Dec 272010

I have a lighter which says “Man made beer, God made pot; who do you trust?”.

I think I got it sometime at a faire, when I was doing my usual ritual; shooting tin cans or something similar. Needless to say, it didn’t take long before the lighter stopped working, but nonetheless it still looks nice, especially with that slogan on the front.

Even though there are reasons to move out of Holland, such as the current government and the weather, there are also reasons to stay here, or at least keep a pied a terre as the french call it. One of those reasons is, of course, the legal status of cannabis here. It’s not entirely legal, but consumption is allowed. Coffeeshops, as we call the shops where you can buy cannabis products, have a license to have a certain size of stock, and to sell it. However, they have to buy it from their suppliers illegally!

Anyway, that’s just a little bit of background info for whoever is completely new to this phenomenon. I suppose most people know about our liberal soft drug policies. But it creates a stereotype, because every time I meet foreigners and I tell them I’m dutch, the first thing they ask is if I have some weed with me! Now besides that being not so far from the truth, I always deny any sort of involvement. After all, just because it is legal here doesn’t mean that everyone is getting high here, on the contrary; I think our liberal drug policies are better than the zero tolerance policies in other countries. Of course that is an infinite discussion, but there are a few things you should take into account.

The identification of the hemp plant with a so called ‘dangerous’ is the result of nothing more than a myth, which was created because of private interests by big businessmen in the US. There is no proof whatsoever that cannabis is any more dangerous than, for example a widely accepted drug like alcohol. The only reason why hemp was declared illegal in the ‘States was because of economical interests, since hemp is a cheap resource and can be used in many different ways, such as paper, clothing, fuel, food, and it even has purifying properties. Imagine what hemp would do to the cotton market in the US, then the decision to lobby against hemp, linking it to marijuana, seems more like an economic move, than an idealistic one.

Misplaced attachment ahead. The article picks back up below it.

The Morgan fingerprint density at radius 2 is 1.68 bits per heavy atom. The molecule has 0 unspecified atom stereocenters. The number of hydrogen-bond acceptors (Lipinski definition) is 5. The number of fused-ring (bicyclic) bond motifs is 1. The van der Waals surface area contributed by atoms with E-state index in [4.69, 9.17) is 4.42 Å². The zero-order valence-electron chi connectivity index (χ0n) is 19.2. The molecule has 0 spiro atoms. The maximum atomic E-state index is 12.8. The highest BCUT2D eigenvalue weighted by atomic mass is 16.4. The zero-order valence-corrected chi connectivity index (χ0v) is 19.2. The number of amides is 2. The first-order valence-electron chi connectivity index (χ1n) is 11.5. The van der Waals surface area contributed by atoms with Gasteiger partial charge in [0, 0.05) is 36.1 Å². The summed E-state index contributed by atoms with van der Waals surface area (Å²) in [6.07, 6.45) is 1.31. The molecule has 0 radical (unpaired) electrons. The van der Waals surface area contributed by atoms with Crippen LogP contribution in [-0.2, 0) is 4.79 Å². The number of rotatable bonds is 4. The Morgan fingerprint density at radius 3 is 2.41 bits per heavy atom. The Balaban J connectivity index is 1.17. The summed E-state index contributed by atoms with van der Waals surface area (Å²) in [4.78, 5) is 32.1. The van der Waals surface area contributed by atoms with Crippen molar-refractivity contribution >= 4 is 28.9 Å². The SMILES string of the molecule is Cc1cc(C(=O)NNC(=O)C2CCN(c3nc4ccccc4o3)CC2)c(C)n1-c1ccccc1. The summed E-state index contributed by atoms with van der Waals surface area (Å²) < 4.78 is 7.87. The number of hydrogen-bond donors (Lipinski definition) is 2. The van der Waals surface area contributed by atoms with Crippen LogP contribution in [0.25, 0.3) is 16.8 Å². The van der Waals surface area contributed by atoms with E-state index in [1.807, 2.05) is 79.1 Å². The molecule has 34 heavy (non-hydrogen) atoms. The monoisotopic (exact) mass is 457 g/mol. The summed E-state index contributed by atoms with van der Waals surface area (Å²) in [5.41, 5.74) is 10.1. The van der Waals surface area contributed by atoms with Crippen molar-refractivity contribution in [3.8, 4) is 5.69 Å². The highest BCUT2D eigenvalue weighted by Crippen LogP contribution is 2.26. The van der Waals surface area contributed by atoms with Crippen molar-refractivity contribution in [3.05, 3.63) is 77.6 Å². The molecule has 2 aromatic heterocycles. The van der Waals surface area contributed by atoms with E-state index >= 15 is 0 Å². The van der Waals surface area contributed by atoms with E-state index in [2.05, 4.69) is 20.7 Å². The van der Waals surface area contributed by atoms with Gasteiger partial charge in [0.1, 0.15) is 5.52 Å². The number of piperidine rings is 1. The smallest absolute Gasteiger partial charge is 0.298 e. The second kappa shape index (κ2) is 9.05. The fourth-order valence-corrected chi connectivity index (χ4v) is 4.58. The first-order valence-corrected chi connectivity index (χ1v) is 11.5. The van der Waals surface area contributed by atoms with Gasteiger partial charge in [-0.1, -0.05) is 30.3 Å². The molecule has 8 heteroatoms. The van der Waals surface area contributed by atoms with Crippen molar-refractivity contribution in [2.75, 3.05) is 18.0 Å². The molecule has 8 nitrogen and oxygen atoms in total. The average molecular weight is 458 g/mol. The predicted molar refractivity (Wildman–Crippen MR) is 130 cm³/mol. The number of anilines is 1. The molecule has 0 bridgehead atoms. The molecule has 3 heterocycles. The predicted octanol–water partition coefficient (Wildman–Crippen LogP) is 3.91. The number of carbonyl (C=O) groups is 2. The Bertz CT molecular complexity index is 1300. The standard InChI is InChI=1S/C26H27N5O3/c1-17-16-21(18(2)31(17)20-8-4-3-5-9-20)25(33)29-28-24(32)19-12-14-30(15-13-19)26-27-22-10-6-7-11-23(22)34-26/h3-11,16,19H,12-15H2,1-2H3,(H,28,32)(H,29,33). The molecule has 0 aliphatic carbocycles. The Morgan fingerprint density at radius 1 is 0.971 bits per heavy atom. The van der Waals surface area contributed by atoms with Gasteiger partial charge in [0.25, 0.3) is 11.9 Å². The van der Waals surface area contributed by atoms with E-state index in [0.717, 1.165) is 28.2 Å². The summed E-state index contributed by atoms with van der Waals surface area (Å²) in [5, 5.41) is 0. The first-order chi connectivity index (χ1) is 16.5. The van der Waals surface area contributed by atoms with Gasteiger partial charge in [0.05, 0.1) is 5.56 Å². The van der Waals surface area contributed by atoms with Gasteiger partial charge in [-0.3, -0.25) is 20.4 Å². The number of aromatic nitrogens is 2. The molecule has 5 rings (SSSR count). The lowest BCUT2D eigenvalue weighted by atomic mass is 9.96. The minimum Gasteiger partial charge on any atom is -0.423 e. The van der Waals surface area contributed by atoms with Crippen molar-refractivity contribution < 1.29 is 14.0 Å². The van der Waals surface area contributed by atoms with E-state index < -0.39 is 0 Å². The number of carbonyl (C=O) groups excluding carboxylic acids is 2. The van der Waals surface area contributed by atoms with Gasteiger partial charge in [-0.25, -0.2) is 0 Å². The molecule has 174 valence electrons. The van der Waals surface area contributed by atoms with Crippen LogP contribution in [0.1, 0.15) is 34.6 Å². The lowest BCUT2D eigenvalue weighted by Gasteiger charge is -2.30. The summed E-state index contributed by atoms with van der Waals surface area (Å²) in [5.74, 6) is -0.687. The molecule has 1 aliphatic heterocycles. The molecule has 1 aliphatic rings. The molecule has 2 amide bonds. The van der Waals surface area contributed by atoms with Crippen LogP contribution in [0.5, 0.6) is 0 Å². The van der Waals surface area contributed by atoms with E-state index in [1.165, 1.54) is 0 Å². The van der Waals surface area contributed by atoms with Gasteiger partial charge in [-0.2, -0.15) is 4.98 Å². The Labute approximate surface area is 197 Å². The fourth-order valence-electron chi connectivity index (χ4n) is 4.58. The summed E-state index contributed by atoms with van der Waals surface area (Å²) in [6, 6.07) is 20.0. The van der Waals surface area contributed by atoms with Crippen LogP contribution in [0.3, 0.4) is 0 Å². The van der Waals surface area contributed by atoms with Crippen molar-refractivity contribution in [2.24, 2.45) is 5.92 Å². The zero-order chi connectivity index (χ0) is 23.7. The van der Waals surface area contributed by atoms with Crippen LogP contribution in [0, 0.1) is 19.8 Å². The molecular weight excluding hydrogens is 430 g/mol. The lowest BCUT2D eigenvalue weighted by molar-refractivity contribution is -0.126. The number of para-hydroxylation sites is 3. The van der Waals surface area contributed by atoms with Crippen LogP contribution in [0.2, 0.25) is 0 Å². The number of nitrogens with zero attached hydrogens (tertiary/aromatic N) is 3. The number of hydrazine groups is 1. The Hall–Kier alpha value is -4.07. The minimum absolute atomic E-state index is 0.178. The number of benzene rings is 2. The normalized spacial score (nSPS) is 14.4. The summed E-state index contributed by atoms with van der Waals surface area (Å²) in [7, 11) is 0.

But apart from the various industrial applications of the hemp plant, I’m also a big supporter of the medicinal and recreational consumption of hemp. I was in a crowded coffeeshop the other day in Amsterdam, there was barely any place to sit, yet I felt completely at ease. Usually I tend to avoid crowded places, especially bars, where alcohol is being consumed in big quantities. I almost never feel totally comfortable in those places, because of a certain kind of aggressiveness in the air; there are often some idiots looking for a fight, not to mention that people tend to get loud and uncivilized. But in that coffeeshop, I felt really comfortable, because everyone is chilled out and laid back. People are open to each other, the atmosphere is full of love.

Now I would like that to be possible in other countries too. So that when I go on a holiday, I don’t have to wait for a shady guy in the middle of the night on a basketball court to get a crappy twig of grass. I remember that’s how we did it in the Philippenes; a stereotype like in the movies. Next to that, I don’t think that the actual consumption of cannabis is much less compared to here. You can buy weed anywhere in the world whether it’s legal or not. The only real difference is economical; in Holland a large part of the population profits from the cannabis market, whereas in countries where cannabis is illegal the market is consolidated, so that drug cartels have a monopoly position, making lots of money, while the people get nothing. At the same time these cartels have such a financial power that they can bribe governments to look the other way. In some cases the cartels are so powerful that they can even antagonize the government in public, as is the case in many Latin American countries.